In Ruby it is bad style to use for-loops. This is commonly understood. A style guide recommended to me: (https://github.com/bbatsov/ruby-style-guide#source-code-layout) says:

"Never use for, unless you know exactly why. Most of the time iterators should be used instead. for is implemented in terms of each (so you're adding a level of indirection), but with a twist - for doesn't introduce a new scope (unlike each) and variables defined in its block will be visible outside it."

The example given is:

arr = [1, 2, 3]

for elem in arr do
  puts elem

# good
arr.each { |elem| puts elem }

I have researched and I can't find an explanation as to how to simulate a for loop that provides an iterating value I can pass to places or perform arithmetic on. For example, with what would I replace:

for i in 0...size do
  puts array1[i]
  puts array2[size-1 - i]
  puts i % 2

It's easy if it's one array, but I often need the current position for other purposes. There's either a simple solution I'm missing, or situations where for is required. Additionally, I hear people talk about for as if it is never needed. What then is their solution to this?

Can it be improved? And what is the solution, if there is one? Thanks.

2 Answers 2


If you want to iterate over a collection and keep track of the index, use each_with_index:

fields = ["name", "age", "height"]

fields.each_with_index do |field,i|
  puts "#{i}. #{field}" # 0. name, 1. age, 2. height

Your for i in 0...size example becomes:

array1.each_with_index do |item, i|
  puts item
  puts array2[size-1 - i]
  puts i % 2
  • Assuming array1 and array2 have the same size, it's best to write this as array2[-1 - i] so as to avoid having to calculate size.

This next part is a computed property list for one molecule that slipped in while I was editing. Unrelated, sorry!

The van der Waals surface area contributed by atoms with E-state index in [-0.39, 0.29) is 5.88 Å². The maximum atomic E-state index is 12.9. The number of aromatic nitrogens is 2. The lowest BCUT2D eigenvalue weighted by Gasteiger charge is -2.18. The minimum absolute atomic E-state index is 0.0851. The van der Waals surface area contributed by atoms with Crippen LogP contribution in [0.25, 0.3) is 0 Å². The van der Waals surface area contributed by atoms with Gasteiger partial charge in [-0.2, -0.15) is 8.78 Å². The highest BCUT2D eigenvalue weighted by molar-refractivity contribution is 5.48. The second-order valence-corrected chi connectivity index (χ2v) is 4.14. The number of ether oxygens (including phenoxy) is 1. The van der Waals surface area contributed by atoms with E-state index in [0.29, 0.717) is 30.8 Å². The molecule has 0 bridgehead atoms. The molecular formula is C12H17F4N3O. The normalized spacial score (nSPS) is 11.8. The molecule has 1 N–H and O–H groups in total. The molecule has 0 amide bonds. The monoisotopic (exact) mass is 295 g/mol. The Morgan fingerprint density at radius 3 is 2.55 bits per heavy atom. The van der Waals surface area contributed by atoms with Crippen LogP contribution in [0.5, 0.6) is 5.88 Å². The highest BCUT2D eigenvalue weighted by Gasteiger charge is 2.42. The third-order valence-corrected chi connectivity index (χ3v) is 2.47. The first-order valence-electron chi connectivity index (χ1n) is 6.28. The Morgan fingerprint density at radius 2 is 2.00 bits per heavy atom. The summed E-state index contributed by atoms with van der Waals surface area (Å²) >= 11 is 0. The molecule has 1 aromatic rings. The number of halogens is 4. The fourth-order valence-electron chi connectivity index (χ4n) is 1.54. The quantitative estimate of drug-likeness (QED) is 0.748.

– Borodin
    Commented Aug 13, 2013 at 18:50

Don't forget you can do cool things like this too

fields = ["name", "age", "height"]

def output name, idx
  puts "#{idx}. #{name}"

fields.each_with_index &method(:output)


0. name
1. age
2. height

You can use this technique as a class or instance method too

class Printer
  def self.output data
    puts "raw: #{data}"

class Kanon < Printer
  def initialize prefix
    @prefix = prefix
  def output data
    puts "#{@prefix}: #{data}"

def print printer, data
  # separating the block from `each` allows
  # you to do interesting things
  data.each &printer.method(:output)

example using class method

print Printer, ["a", "b", "c"]
# raw: a
# raw: b
# raw: c

example using instance method

kanon = Kanon.new "kanon prints pretty"
print kanon, ["a", "b", "c"]
# kanon prints pretty: a
# kanon prints pretty: b
# kanon prints pretty: c
  • You could, but why would you? What does this really add?
    – user229044
    Commented Aug 13, 2013 at 17:25
  • It separates the block from the each* iterating. This means you can keep block wherever you want; it could be a class or instance method, it could be a dynamic proc, etc. Just demonstrating some flexibility seeing as though the OP seems to be relatively green. Having received +2, already, I don't think I'm the only one that finds this useful, too.
    – Mulan
    Commented Aug 13, 2013 at 17:28
  • I agree that it's useful, but that doesn't make it relevant or on-topic. This isn't useful in the situation the question describes.
    – user229044
    Commented Aug 13, 2013 at 19:10
  • Demonstrating how to separate blocks from traditional for-in loops seems relevant to "How do I replace a for-loop in Ruby?" But you're the one with 56,000+ rep, so I suppose I shouldn't have bothered answering.
    – Mulan
    Commented Aug 15, 2013 at 0:01
  • meagar's said what i would - this isn't relevant or on-topic.
    – Plasmarob
    Commented Aug 20, 2013 at 17:40

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